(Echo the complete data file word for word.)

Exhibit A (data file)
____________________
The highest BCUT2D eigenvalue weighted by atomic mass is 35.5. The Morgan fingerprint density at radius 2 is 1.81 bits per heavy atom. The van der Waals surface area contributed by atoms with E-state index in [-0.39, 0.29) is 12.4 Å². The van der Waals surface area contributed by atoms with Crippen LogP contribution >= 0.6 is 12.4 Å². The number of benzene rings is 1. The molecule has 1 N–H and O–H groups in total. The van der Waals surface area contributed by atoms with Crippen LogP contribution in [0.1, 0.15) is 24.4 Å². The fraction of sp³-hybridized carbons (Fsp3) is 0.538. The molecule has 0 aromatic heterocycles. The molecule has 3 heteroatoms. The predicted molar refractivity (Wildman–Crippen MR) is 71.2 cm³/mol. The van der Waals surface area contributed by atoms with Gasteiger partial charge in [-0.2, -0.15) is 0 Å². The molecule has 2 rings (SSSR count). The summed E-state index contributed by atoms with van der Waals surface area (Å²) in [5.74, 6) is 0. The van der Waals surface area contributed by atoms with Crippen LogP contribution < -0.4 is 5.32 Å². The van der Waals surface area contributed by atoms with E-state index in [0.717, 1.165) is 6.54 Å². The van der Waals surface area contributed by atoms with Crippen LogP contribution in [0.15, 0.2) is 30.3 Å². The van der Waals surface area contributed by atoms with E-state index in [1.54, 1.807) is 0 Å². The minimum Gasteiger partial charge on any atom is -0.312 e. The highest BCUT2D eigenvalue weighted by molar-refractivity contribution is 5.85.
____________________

The highest BCUT2D eigenvalue weighted by atomic mass is 35.5. The Morgan fingerprint density at radius 2 is 1.81 bits per heavy atom. The van der Waals surface area contributed by atoms with E-state index in [-0.39, 0.29) is 12.4 Å². The van der Waals surface area contributed by atoms with Crippen LogP contribution >= 0.6 is 12.4 Å². The number of benzene rings is 1. The molecule has 1 N–H and O–H groups in total. The van der Waals surface area contributed by atoms with Crippen LogP contribution in [0.1, 0.15) is 24.4 Å². The fraction of sp³-hybridized carbons (Fsp3) is 0.538. The molecule has 0 aromatic heterocycles. The molecule has 3 heteroatoms. The predicted molar refractivity (Wildman–Crippen MR) is 71.2 cm³/mol. The van der Waals surface area contributed by atoms with Gasteiger partial charge in [-0.2, -0.15) is 0 Å². The molecule has 2 rings (SSSR count). The summed E-state index contributed by atoms with van der Waals surface area (Å²) in [5.74, 6) is 0. The van der Waals surface area contributed by atoms with Crippen LogP contribution < -0.4 is 5.32 Å². The van der Waals surface area contributed by atoms with E-state index in [0.717, 1.165) is 6.54 Å². The van der Waals surface area contributed by atoms with Crippen LogP contribution in [0.15, 0.2) is 30.3 Å². The van der Waals surface area contributed by atoms with E-state index in [1.54, 1.807) is 0 Å². The minimum Gasteiger partial charge on any atom is -0.312 e. The highest BCUT2D eigenvalue weighted by molar-refractivity contribution is 5.85.